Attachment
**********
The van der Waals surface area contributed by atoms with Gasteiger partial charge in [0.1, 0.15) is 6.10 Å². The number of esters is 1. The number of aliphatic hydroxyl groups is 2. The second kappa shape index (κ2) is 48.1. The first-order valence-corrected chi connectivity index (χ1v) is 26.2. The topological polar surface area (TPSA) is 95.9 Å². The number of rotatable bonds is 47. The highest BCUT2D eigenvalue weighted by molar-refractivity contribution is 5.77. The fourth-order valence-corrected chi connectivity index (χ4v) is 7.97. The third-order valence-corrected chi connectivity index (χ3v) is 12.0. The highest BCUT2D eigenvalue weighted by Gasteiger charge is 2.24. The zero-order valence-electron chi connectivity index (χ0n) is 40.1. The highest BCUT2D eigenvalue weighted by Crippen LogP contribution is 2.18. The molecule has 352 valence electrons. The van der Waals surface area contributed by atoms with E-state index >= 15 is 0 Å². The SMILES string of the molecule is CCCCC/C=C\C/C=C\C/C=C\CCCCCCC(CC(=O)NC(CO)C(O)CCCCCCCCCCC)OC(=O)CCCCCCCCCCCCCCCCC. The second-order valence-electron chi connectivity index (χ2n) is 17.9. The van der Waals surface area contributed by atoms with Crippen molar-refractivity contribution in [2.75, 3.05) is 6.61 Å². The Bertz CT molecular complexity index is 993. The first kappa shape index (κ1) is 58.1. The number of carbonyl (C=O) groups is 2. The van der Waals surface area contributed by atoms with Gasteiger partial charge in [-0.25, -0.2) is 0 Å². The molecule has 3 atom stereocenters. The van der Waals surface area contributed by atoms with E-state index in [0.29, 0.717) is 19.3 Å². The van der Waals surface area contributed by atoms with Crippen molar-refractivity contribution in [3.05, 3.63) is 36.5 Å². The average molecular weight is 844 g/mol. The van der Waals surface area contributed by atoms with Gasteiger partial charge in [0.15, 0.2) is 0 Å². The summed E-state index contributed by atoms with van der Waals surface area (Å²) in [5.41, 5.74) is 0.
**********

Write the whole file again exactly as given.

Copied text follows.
The van der Waals surface area contributed by atoms with Gasteiger partial charge in [0.1, 0.15) is 6.10 Å². The number of esters is 1. The number of aliphatic hydroxyl groups is 2. The second kappa shape index (κ2) is 48.1. The first-order valence-corrected chi connectivity index (χ1v) is 26.2. The topological polar surface area (TPSA) is 95.9 Å². The number of rotatable bonds is 47. The highest BCUT2D eigenvalue weighted by molar-refractivity contribution is 5.77. The fourth-order valence-corrected chi connectivity index (χ4v) is 7.97. The third-order valence-corrected chi connectivity index (χ3v) is 12.0. The highest BCUT2D eigenvalue weighted by Gasteiger charge is 2.24. The zero-order valence-electron chi connectivity index (χ0n) is 40.1. The highest BCUT2D eigenvalue weighted by Crippen LogP contribution is 2.18. The molecule has 352 valence electrons. The van der Waals surface area contributed by atoms with E-state index >= 15 is 0 Å². The SMILES string of the molecule is CCCCC/C=C\C/C=C\C/C=C\CCCCCCC(CC(=O)NC(CO)C(O)CCCCCCCCCCC)OC(=O)CCCCCCCCCCCCCCCCC. The second-order valence-electron chi connectivity index (χ2n) is 17.9. The van der Waals surface area contributed by atoms with Crippen molar-refractivity contribution in [2.75, 3.05) is 6.61 Å². The Bertz CT molecular complexity index is 993. The first kappa shape index (κ1) is 58.1. The number of carbonyl (C=O) groups is 2. The van der Waals surface area contributed by atoms with Gasteiger partial charge in [-0.25, -0.2) is 0 Å². The molecule has 3 atom stereocenters. The van der Waals surface area contributed by atoms with E-state index in [0.29, 0.717) is 19.3 Å². The van der Waals surface area contributed by atoms with Crippen molar-refractivity contribution in [3.05, 3.63) is 36.5 Å². The average molecular weight is 844 g/mol. The van der Waals surface area contributed by atoms with Gasteiger partial charge in [0.15, 0.2) is 0 Å². The summed E-state index contributed by atoms with van der Waals surface area (Å²) in [5.41, 5.74) is 0.